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The Black Basta Ransomware Variant and the Ascension Data Breach

In early May 2024, the Cybersecurity and Infrastructure Security Agency (CISA), along with the Health and Human Services (HHS) and the Federal Bureau of Investigation (FBI), issued a joint advisory on the Black Basta ransomware variant. This advisory highlighted the tactics, techniques, and procedures (TTPs) of the ransomware and provided indicators of compromise (IOCs) to help organizations defend against this growing threat. Since its emergence in April 2022, Black Basta has targeted over 500 organizations across various sectors, including healthcare, critical infrastructure, and private industry, causing significant disruptions and financial losses.

One of the most notable recent victims of Black Basta is Ascension, the largest nonprofit and Catholic health system in the United States. The attack on Ascension disrupted operations across its 142 hospitals and numerous other care facilities, highlighting the severe impact of ransomware on the healthcare sector. This blog will delve into what Black Basta is, the damage it has caused, and the specific repercussions of the Ascension breach.

What is Black Basta?

Black Basta is a ransomware-as-a-service (RaaS) variant that emerged in April 2022, quickly becoming a significant threat due to its sophisticated tactics and widespread impact. The ransomware group is believed to have ties to the notorious Russian Conti group. As of November 2023, Black Basta ransomware victims have paid over $100MM.

The ransomware group is known for its double extortion attacks, where they not only encrypt data but also steal sensitive information, threatening to release it publicly if the ransom is not paid. The attacks typically begin with phishing emails or the exploitation of known vulnerabilities. Once inside a network, they deploy various tools for remote access, network scanning, and data exfiltration before encrypting the systems and demanding a ransom.

What Happened to Ascension?

The breach at Ascension, which occurred in early May 2024, highlights the devastating impact of ransomware on patient care within the healthcare sector. This breach occurred only months after the Change Healthcare breach, which caused unprecedented disruption to the healthcare sector.  The Ascension breach caused widespread disruptions, forcing the healthcare provider to take certain systems offline, including electronic health records (EHRs), phone systems, and systems for ordering tests and medications​.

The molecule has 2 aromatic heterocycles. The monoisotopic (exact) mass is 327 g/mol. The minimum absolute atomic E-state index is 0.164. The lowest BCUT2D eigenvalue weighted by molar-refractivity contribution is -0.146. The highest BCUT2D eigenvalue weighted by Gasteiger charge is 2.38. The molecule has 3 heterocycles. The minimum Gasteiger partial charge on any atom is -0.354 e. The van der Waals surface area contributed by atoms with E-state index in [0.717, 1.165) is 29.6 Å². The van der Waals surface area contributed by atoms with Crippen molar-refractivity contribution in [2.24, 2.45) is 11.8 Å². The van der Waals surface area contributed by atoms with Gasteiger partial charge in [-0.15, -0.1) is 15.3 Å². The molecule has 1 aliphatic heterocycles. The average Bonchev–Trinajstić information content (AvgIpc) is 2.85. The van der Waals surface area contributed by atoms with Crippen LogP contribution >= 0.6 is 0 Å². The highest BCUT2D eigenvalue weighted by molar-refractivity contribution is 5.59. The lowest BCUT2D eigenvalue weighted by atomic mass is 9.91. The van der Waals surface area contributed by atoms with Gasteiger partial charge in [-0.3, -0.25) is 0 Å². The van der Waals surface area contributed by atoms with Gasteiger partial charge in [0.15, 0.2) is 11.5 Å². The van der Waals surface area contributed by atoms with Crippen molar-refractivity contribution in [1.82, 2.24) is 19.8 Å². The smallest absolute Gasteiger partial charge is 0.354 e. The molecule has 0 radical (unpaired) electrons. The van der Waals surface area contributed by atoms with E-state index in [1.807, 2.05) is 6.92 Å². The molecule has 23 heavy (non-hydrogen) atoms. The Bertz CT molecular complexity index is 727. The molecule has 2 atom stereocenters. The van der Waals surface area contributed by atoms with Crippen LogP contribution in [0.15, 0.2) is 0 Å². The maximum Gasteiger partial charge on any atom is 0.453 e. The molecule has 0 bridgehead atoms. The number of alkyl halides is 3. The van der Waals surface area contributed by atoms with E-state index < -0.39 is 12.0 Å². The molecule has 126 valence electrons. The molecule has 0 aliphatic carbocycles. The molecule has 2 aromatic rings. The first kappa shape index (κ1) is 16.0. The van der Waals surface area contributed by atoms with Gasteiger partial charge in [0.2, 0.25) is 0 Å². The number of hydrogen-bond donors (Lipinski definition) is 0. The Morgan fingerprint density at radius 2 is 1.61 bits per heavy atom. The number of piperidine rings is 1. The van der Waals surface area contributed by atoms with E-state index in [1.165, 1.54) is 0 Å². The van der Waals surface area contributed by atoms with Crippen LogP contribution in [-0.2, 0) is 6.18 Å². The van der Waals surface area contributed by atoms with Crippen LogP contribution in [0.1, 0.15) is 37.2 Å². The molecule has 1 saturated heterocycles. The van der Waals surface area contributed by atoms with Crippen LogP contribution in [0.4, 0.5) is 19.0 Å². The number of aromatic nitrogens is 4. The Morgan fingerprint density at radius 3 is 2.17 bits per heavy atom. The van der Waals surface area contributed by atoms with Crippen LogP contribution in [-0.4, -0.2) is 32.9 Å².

The ransomware attack, attributed to the Black Basta group, led to severe operational challenges. With key systems down, Ascension had to divert ambulances from several hospitals to ensure emergency cases could be triaged promptly at unaffected facilities. This redirection of emergency services increased response times and placed additional strain on neighboring healthcare providers. Elective procedures, tests, and appointments were postponed, significantly disrupting routine patient care.

One of the most critical impacts was on patient safety and care continuity. Healthcare staff were forced to rely on manual processes, which are less efficient and more prone to errors. The lack of access to EHRs meant that clinicians could not easily access patient histories, lab results, or medication records, potentially leading to delays in diagnosis and treatment. Patients were asked to bring physical copies of their medication lists and symptom notes to appointments to mitigate the disruption, highlighting the significant burden placed on both patients and healthcare providers​.

Ascension now faces multiple class action lawsuits from patients affected by the breach. These lawsuits allege that Ascension failed to adequately protect patient data and ensure the resilience of their systems against cyberattacks. In particular, the class action lawsuits claim that Ascension failed to encrypt patient data, leaving it vulnerable to hackers. These legal challenges underscore the long-term ramifications of the breach, both for the organization and its patients.

This breach reinforces the vulnerability of the healthcare sector to cyberattacks and the profound implications for patient care. The incident at Ascension demonstrates that beyond the immediate financial and operational disruptions, ransomware attacks can compromise patient safety, delay medical treatments, and increase the risk of adverse health outcomes. It highlights the urgent need for healthcare organizations to strengthen their cybersecurity defenses to protect against such threats and ensure the continuity of critical health services.


The current state of cybersecurity is insufficient to protect against sophisticated threats like Black Basta. The Ascension breach is a stark reminder that traditional approaches to cybersecurity are no longer adequate. To effectively combat ransomware and other cyber threats, organizations must adopt innovative technologies and strategies.

One of the biggest risk vectors organizations face is third-party risk. It is critical that organizations incorporate attack surface monitoring and AI into their vendor risk management programs. By continuously monitoring the security posture of vendors, organizations can identify vulnerabilities before they are exploited by attackers.

Get in touch with a third party risk expert today to discuss how the latest innovations in attack surface monitoring and AI can be used to prevent third party breaches.

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